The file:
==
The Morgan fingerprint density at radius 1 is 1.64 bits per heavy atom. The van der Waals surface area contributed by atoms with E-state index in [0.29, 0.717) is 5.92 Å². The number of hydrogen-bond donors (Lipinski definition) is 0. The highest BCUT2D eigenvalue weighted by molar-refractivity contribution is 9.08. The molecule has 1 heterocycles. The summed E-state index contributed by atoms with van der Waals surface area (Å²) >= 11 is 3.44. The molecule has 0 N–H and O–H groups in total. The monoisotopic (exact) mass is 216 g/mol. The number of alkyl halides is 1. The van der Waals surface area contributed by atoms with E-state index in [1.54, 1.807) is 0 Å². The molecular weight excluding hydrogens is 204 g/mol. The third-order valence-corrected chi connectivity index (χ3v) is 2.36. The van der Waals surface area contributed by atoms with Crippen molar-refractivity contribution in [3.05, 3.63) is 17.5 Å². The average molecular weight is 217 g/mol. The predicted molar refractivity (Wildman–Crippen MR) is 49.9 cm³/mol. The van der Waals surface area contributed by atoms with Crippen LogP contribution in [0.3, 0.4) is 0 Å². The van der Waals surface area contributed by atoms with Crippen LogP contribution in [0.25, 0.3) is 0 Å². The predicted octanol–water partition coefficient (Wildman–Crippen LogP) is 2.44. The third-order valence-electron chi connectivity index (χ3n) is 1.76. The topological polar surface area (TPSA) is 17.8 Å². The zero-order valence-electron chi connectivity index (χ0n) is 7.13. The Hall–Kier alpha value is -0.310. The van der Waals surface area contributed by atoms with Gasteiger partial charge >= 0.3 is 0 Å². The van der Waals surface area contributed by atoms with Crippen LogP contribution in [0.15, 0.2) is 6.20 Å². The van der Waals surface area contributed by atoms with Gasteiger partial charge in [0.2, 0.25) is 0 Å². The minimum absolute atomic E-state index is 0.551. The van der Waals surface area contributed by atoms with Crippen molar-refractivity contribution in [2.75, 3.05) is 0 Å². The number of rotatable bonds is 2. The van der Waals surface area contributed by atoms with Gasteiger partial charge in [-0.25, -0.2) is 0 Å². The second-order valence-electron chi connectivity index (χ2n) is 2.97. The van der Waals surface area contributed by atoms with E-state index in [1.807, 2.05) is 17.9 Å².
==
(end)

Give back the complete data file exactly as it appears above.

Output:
The Morgan fingerprint density at radius 1 is 1.64 bits per heavy atom. The van der Waals surface area contributed by atoms with E-state index in [0.29, 0.717) is 5.92 Å². The number of hydrogen-bond donors (Lipinski definition) is 0. The highest BCUT2D eigenvalue weighted by molar-refractivity contribution is 9.08. The molecule has 1 heterocycles. The summed E-state index contributed by atoms with van der Waals surface area (Å²) >= 11 is 3.44. The molecule has 0 N–H and O–H groups in total. The monoisotopic (exact) mass is 216 g/mol. The number of alkyl halides is 1. The van der Waals surface area contributed by atoms with E-state index in [1.54, 1.807) is 0 Å². The molecular weight excluding hydrogens is 204 g/mol. The third-order valence-corrected chi connectivity index (χ3v) is 2.36. The van der Waals surface area contributed by atoms with Crippen molar-refractivity contribution in [3.05, 3.63) is 17.5 Å². The average molecular weight is 217 g/mol. The predicted molar refractivity (Wildman–Crippen MR) is 49.9 cm³/mol. The van der Waals surface area contributed by atoms with Crippen LogP contribution in [0.3, 0.4) is 0 Å². The van der Waals surface area contributed by atoms with Crippen LogP contribution in [0.25, 0.3) is 0 Å². The predicted octanol–water partition coefficient (Wildman–Crippen LogP) is 2.44. The third-order valence-electron chi connectivity index (χ3n) is 1.76. The topological polar surface area (TPSA) is 17.8 Å². The zero-order valence-electron chi connectivity index (χ0n) is 7.13. The Hall–Kier alpha value is -0.310. The van der Waals surface area contributed by atoms with Gasteiger partial charge >= 0.3 is 0 Å². The van der Waals surface area contributed by atoms with Crippen LogP contribution in [0.15, 0.2) is 6.20 Å². The van der Waals surface area contributed by atoms with Gasteiger partial charge in [0.2, 0.25) is 0 Å². The minimum absolute atomic E-state index is 0.551. The van der Waals surface area contributed by atoms with Crippen molar-refractivity contribution in [2.75, 3.05) is 0 Å². The number of rotatable bonds is 2. The van der Waals surface area contributed by atoms with Gasteiger partial charge in [-0.25, -0.2) is 0 Å². The second-order valence-electron chi connectivity index (χ2n) is 2.97. The van der Waals surface area contributed by atoms with E-state index in [1.807, 2.05) is 17.9 Å².